Sullivan says the DOJ's Inspector General needs to look into this and publish the findings. More essential, though, is establishing solid deterrents. The DOJ may say it will no longer target journalists, but without meaningful consequences in place for those who violate this promise, it will continue to happen. Suspensions, firings, demotions: these should all be options when prosecutors and investigators cross the line.

Biden and his DOJ need to be better at this than their predecessors. But not just a little better. The DOJ should make this standard operating procedure going forward. And it needs to lock these rules in, preventing future administrations from deciding Constitutional rights are just privileges that can be waived whenever investigators are trying to figure out where the federal government has sprung a leak.

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Filed Under: 1st amendment, 4th amendment, doj, journalists, targeting


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  • icon
    LACanuck (profile), 15 Jun 2021 @ 11:45am

    Maybe the DOJ should issue a memo saying that they can't target journalists? I've heard someplace that memos are considered to be roughly the same level as the actual Consitution when it comes to its impact on the behavior of DOJ prosecutors.

    reply to this | link to this | view in chronology ]

  • identicon
    Anonymous Coward, 15 Jun 2021 @ 2:32pm

    I don't expect them to do any better. Like their predecessors, they will want to keep the power for themselves and trust themselves not to abuse it (which is easy when they get to use their own definition of "abuse"). As much as I wish that Trump would be the wake-up call that you can't ignore the inevitable scenario of wrong people gaining power, I can't see politicians giving up any power voluntarily.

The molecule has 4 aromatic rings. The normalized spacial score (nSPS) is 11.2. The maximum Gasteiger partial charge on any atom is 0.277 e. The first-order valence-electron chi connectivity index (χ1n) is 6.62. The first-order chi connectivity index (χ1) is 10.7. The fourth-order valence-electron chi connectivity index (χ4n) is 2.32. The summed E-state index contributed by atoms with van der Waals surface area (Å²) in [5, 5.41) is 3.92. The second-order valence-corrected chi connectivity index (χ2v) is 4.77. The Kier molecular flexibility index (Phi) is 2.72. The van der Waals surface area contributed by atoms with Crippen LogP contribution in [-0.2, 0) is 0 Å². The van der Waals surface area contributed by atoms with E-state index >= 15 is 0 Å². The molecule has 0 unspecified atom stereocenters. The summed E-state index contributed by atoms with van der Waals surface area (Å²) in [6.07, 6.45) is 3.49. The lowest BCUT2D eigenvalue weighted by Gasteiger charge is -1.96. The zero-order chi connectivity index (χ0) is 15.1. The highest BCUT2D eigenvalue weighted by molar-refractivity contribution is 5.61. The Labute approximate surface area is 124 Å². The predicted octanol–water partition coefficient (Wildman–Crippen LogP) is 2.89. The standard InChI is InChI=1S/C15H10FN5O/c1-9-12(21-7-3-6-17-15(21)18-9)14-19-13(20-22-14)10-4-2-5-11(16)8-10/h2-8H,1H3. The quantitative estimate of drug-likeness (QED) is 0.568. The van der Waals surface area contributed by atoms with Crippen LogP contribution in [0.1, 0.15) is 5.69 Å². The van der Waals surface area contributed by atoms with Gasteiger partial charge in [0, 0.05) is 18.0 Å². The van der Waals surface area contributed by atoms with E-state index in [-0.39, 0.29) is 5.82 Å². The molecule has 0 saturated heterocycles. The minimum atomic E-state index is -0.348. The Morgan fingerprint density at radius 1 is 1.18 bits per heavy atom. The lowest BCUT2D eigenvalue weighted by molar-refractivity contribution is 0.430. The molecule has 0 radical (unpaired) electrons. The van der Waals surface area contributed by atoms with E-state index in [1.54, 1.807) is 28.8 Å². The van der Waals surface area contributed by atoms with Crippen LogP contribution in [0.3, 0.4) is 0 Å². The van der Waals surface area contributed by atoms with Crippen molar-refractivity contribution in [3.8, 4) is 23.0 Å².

reply to this | link to this | view in chronology ]

  • identicon
    Anonymous Coward, 15 Jun 2021 @ 8:39pm

    Bush, Obama, Trump, Biden admins all the same. This is not a party issue, this is a law enforcement / gov apparatus issue. And why should actions taken against journalists cause more outrage than similar actions taken against regular citizens?

    When EU privacy radicals like Max Schrems say that legislation like the CLOUD Act makes it unsafe to allow EU citizen data to be handled by US providers because of insufficient protection against blind subpoenas this is the incontrovertible evidence they are able to cite. It validates seemingly extreme and paranoid POVs.

    When US tech companies get barred permanently from operating in the EU, this is going to be why.

    reply to this | link to this | view in chronology ]

  • identicon
    Anonymous Coward, 16 Jun 2021 @ 10:04am

    much easier to go after people who aren't hiding their identity than trying to find a needle in a hay stack by doing, you know, what they're payed to do, like work, like investigate, like gather meaningful information and hopefully gat suspects that can be taken to court. throwing the Constitution under the bus because it suits definitely doesn't make it right to travel the roads thay've been doing but if they and the rest of the security services and the government had their ways, everything would be pushed to one side, until, that is, the rules would have kept them safe! same old story, i want it, i need it but as far as you're concerned, fuck off, you're not entitled to any protection or help!!

    reply to this | link to this | view in chronology ]